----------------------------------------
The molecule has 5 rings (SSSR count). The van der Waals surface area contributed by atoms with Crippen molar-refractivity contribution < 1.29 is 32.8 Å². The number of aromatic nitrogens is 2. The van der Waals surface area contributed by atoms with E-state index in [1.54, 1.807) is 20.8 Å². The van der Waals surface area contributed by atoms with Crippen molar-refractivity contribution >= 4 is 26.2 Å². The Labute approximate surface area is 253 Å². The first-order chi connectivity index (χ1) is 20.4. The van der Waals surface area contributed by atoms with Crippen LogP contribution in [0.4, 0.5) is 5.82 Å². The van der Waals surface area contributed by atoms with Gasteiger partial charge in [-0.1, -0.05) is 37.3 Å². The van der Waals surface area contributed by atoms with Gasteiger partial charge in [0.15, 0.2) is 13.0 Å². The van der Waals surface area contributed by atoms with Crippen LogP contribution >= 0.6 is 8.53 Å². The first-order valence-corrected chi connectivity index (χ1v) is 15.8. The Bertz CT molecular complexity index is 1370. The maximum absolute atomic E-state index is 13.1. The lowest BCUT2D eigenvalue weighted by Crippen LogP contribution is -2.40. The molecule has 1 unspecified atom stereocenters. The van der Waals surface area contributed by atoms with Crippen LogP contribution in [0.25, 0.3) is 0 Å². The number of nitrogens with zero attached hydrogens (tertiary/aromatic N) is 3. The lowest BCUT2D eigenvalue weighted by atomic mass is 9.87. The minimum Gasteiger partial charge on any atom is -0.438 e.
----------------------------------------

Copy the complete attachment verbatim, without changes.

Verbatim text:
The molecule has 5 rings (SSSR count). The van der Waals surface area contributed by atoms with Crippen molar-refractivity contribution < 1.29 is 32.8 Å². The number of aromatic nitrogens is 2. The van der Waals surface area contributed by atoms with E-state index in [1.54, 1.807) is 20.8 Å². The van der Waals surface area contributed by atoms with Crippen molar-refractivity contribution >= 4 is 26.2 Å². The Labute approximate surface area is 253 Å². The first-order chi connectivity index (χ1) is 20.4. The van der Waals surface area contributed by atoms with Crippen LogP contribution in [0.4, 0.5) is 5.82 Å². The van der Waals surface area contributed by atoms with Gasteiger partial charge in [-0.1, -0.05) is 37.3 Å². The van der Waals surface area contributed by atoms with Gasteiger partial charge in [0.15, 0.2) is 13.0 Å². The van der Waals surface area contributed by atoms with Crippen LogP contribution >= 0.6 is 8.53 Å². The first-order valence-corrected chi connectivity index (χ1v) is 15.8. The Bertz CT molecular complexity index is 1370. The maximum absolute atomic E-state index is 13.1. The lowest BCUT2D eigenvalue weighted by Crippen LogP contribution is -2.40. The molecule has 1 unspecified atom stereocenters. The van der Waals surface area contributed by atoms with Crippen LogP contribution in [0.25, 0.3) is 0 Å². The number of nitrogens with zero attached hydrogens (tertiary/aromatic N) is 3. The lowest BCUT2D eigenvalue weighted by atomic mass is 9.87. The minimum Gasteiger partial charge on any atom is -0.438 e.